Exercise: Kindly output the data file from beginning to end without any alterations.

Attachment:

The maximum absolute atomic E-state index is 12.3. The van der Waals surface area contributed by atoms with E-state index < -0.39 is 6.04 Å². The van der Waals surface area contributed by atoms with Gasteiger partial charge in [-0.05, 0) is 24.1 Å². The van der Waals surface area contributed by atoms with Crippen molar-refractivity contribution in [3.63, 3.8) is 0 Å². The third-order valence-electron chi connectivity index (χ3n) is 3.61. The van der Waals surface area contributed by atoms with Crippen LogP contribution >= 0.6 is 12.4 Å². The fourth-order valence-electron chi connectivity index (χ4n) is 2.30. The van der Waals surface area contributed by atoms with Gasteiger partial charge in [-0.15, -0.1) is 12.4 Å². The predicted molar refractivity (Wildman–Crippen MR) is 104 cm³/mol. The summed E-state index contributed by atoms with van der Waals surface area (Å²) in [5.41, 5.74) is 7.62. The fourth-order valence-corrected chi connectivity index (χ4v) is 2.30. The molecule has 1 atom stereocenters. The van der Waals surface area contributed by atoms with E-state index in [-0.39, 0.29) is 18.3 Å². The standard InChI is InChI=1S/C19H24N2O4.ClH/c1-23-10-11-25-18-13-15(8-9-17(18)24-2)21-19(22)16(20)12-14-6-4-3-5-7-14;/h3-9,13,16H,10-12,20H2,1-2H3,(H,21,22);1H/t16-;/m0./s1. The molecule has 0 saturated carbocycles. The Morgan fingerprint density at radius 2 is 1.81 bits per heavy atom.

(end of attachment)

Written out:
The maximum absolute atomic E-state index is 12.3. The van der Waals surface area contributed by atoms with E-state index < -0.39 is 6.04 Å². The van der Waals surface area contributed by atoms with Gasteiger partial charge in [-0.05, 0) is 24.1 Å². The van der Waals surface area contributed by atoms with Crippen molar-refractivity contribution in [3.63, 3.8) is 0 Å². The third-order valence-electron chi connectivity index (χ3n) is 3.61. The van der Waals surface area contributed by atoms with Crippen LogP contribution >= 0.6 is 12.4 Å². The fourth-order valence-electron chi connectivity index (χ4n) is 2.30. The van der Waals surface area contributed by atoms with Gasteiger partial charge in [-0.15, -0.1) is 12.4 Å². The predicted molar refractivity (Wildman–Crippen MR) is 104 cm³/mol. The summed E-state index contributed by atoms with van der Waals surface area (Å²) in [5.41, 5.74) is 7.62. The fourth-order valence-corrected chi connectivity index (χ4v) is 2.30. The molecule has 1 atom stereocenters. The van der Waals surface area contributed by atoms with E-state index in [-0.39, 0.29) is 18.3 Å². The standard InChI is InChI=1S/C19H24N2O4.ClH/c1-23-10-11-25-18-13-15(8-9-17(18)24-2)21-19(22)16(20)12-14-6-4-3-5-7-14;/h3-9,13,16H,10-12,20H2,1-2H3,(H,21,22);1H/t16-;/m0./s1. The molecule has 0 saturated carbocycles. The Morgan fingerprint density at radius 2 is 1.81 bits per heavy atom.